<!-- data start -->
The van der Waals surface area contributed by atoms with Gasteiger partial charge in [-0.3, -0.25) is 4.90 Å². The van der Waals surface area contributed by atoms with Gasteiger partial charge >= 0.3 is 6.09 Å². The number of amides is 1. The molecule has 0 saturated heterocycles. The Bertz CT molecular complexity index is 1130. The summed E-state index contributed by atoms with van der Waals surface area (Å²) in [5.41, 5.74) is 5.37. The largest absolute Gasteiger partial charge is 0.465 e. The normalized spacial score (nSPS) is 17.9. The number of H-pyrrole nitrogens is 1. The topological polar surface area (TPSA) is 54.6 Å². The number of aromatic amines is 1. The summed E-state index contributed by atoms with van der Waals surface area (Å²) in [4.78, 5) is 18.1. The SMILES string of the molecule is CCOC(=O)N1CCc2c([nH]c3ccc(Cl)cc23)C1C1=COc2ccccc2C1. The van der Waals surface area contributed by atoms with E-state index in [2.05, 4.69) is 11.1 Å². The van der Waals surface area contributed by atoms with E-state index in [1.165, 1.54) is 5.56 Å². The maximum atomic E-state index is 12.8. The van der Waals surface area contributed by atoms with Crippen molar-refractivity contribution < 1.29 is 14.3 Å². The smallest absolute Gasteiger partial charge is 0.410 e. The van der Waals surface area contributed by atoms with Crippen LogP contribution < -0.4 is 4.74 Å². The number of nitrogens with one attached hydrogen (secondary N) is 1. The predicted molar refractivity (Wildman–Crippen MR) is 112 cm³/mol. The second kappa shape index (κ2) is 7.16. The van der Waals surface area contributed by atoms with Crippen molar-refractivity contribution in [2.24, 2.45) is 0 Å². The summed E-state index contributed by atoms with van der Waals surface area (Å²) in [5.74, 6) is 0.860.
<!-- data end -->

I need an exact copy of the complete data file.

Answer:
The van der Waals surface area contributed by atoms with Gasteiger partial charge in [-0.3, -0.25) is 4.90 Å². The van der Waals surface area contributed by atoms with Gasteiger partial charge >= 0.3 is 6.09 Å². The number of amides is 1. The molecule has 0 saturated heterocycles. The Bertz CT molecular complexity index is 1130. The summed E-state index contributed by atoms with van der Waals surface area (Å²) in [5.41, 5.74) is 5.37. The largest absolute Gasteiger partial charge is 0.465 e. The normalized spacial score (nSPS) is 17.9. The number of H-pyrrole nitrogens is 1. The topological polar surface area (TPSA) is 54.6 Å². The number of aromatic amines is 1. The summed E-state index contributed by atoms with van der Waals surface area (Å²) in [4.78, 5) is 18.1. The SMILES string of the molecule is CCOC(=O)N1CCc2c([nH]c3ccc(Cl)cc23)C1C1=COc2ccccc2C1. The van der Waals surface area contributed by atoms with E-state index in [2.05, 4.69) is 11.1 Å². The van der Waals surface area contributed by atoms with E-state index in [1.165, 1.54) is 5.56 Å². The maximum atomic E-state index is 12.8. The van der Waals surface area contributed by atoms with Crippen molar-refractivity contribution < 1.29 is 14.3 Å². The smallest absolute Gasteiger partial charge is 0.410 e. The van der Waals surface area contributed by atoms with Crippen LogP contribution < -0.4 is 4.74 Å². The number of nitrogens with one attached hydrogen (secondary N) is 1. The predicted molar refractivity (Wildman–Crippen MR) is 112 cm³/mol. The second kappa shape index (κ2) is 7.16. The van der Waals surface area contributed by atoms with Crippen molar-refractivity contribution in [2.24, 2.45) is 0 Å². The summed E-state index contributed by atoms with van der Waals surface area (Å²) in [5.74, 6) is 0.860.